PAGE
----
The International Institute of Strategic Studies (IISS) hosted an event on 13 October to discuss the geopolitical implications of the war between Israel and Hamas, identifying trends in Israel’s posture that suggest dramatic changes to the territory of Gaza.
“We have already heard some indications on the Israeli side that they intend to make permanent changes to the conflict and indeed to the adversary,” said John Raine, IISS senior adviser for geopolitical due diligence. “I believe this could entail changes to the topography of Gaza, and most recently announced in the last 24 hours suggest that that may be where they are heading.”
A change to the topography of Gaza could mean the introduction of a buffer zone, akin to the ‘Green Line’ stretching 180km across the island of Cyprus; however, Gaza is only 45km long and 6–12km wide, and with more than two million residents, is one of the most densely populated places on Earth. A further reduction in its area would add to ongoing difficulties in managing infrastructure and displace a large number of residents.
Israel’s strategic objectives
Raine spelled out four strategic objectives for Israel: to neutralise immediate threats to the settlements and their population; to measure the population; to deny Hamas its operational environment; and to prevent the conflict spreading to impact the West Bank, the Northern front with Hezbollah and Lebanon, and Israeli interests overseas.
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“The Israelis have a playbook for each of those, and I think we will see that rollout not in sequence, but at exactly the same time, because they will be acutely aware that what they do in the West Bank increases the likelihood of any one of those fronts igniting,” he said.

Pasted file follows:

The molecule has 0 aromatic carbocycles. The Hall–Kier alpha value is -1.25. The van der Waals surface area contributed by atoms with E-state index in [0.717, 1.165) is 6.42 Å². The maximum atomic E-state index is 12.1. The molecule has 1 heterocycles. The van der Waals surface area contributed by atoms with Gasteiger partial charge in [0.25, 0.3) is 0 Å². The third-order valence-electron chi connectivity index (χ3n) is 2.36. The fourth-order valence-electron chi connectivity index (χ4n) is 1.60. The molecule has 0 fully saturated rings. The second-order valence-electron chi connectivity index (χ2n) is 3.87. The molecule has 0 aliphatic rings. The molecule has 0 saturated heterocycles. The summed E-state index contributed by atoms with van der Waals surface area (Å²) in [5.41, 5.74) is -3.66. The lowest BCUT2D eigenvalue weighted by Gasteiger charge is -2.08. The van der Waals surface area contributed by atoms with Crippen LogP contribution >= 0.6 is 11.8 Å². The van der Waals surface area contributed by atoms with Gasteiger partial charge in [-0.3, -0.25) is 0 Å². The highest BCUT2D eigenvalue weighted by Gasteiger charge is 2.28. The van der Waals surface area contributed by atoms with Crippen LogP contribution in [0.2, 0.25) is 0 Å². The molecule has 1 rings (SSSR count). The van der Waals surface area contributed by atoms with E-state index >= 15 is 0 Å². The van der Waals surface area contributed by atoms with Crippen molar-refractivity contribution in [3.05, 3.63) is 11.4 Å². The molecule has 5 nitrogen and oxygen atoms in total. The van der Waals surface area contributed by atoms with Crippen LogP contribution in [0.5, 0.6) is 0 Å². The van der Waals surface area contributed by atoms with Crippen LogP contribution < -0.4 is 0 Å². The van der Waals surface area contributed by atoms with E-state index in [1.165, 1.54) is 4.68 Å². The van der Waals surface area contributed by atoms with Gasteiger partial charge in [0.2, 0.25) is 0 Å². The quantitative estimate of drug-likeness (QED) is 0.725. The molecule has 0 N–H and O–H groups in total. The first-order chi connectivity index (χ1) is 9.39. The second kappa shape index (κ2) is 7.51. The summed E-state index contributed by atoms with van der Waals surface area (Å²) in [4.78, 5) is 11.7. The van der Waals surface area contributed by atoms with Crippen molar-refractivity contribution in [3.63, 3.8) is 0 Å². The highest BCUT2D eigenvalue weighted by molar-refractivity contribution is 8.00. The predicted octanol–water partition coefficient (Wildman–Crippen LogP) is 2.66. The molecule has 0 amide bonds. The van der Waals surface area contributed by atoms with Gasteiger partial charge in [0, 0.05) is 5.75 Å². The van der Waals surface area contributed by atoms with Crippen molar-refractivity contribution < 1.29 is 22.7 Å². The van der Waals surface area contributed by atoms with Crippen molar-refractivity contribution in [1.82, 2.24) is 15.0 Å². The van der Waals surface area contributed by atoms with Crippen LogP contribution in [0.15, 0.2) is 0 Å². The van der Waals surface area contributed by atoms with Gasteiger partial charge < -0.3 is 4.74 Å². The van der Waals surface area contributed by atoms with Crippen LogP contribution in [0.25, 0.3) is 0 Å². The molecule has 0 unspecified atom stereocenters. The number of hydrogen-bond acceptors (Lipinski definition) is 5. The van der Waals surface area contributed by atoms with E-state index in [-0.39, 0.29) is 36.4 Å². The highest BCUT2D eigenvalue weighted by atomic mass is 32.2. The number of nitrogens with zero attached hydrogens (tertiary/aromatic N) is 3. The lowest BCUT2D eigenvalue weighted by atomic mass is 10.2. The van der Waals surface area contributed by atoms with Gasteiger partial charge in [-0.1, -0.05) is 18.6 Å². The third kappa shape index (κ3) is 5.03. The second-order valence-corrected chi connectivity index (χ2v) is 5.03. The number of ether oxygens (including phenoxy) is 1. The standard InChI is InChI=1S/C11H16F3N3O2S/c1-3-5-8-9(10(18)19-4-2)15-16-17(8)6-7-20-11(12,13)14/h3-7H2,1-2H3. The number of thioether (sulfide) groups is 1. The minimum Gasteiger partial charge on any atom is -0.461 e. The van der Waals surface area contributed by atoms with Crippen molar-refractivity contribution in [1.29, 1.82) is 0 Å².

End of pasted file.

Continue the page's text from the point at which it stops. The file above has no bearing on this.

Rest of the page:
In the wake of employing a significant show of strength to instil confidence and dismantle the capabilities of Hamas, it is anticipated that a prolonged weakening of the organisation and its affiliated groups will ensue. However, this will necessitate a relentless and continually updated intelligence infrastructure. “The absence of that is an acute embarrassment to the Israelis,” said Raine. “So we will see a renewal of their intelligence capabilities.
“We can expect to see much more but much more selective kinetic activity, as the target base is refreshed, it is going to be very difficult to agree with the Israelis an end point for this conflict. They haven’t given any indication of what constitutes success. There may be significant redeployments made for military reasons, but I think they will want to keep this open-ended until they have reached what they believe is effective decapitation and disablement of Hamas.”
Regional and broad geopolitical implications from Gaza
Until the events of 7 October, 2022 and 2023 were the most violent years in the region since the end of the second intifada of 2000–05, according to Emile Hoyakem, IISS director for regional security and senior fellow for Middle East security, and had signalled that the tract of normalising relations between Israel and other countries was a “distraction from a very troublesome dynamic on the ground”. Egypt and Jordan grew quite concerned and had a political appreciation as well as intelligence warnings concerning rising tension.
Egypt and Jordan have used every available channel with Israel, as well as with the West and Arab nations, to call for de-escalation, but their influence is quite limited beyond the issue of returning hostages. With regard to the self-interest of these countries, they are trying to avoid an influx of refugees, having received many thousands in recent years that were meant to be located on temporary basis but are still present.
Hoyakem advises that close attention be paid to the activities of Turkey and Qatar, two nations that have the necessary relationships with Hamas to engage diplomatically. “For them, usually, they like to play the mediator role… In this specific case, it is both needed and extremely dangerous for them.
“This is not the situation where they would have to help de-escalate a limited war, providing incentives and reassurance respectively, to the Palestinians, and then to the Israelis. It is an all out war, a ground intervention that will inflame their populations, their media and so on.”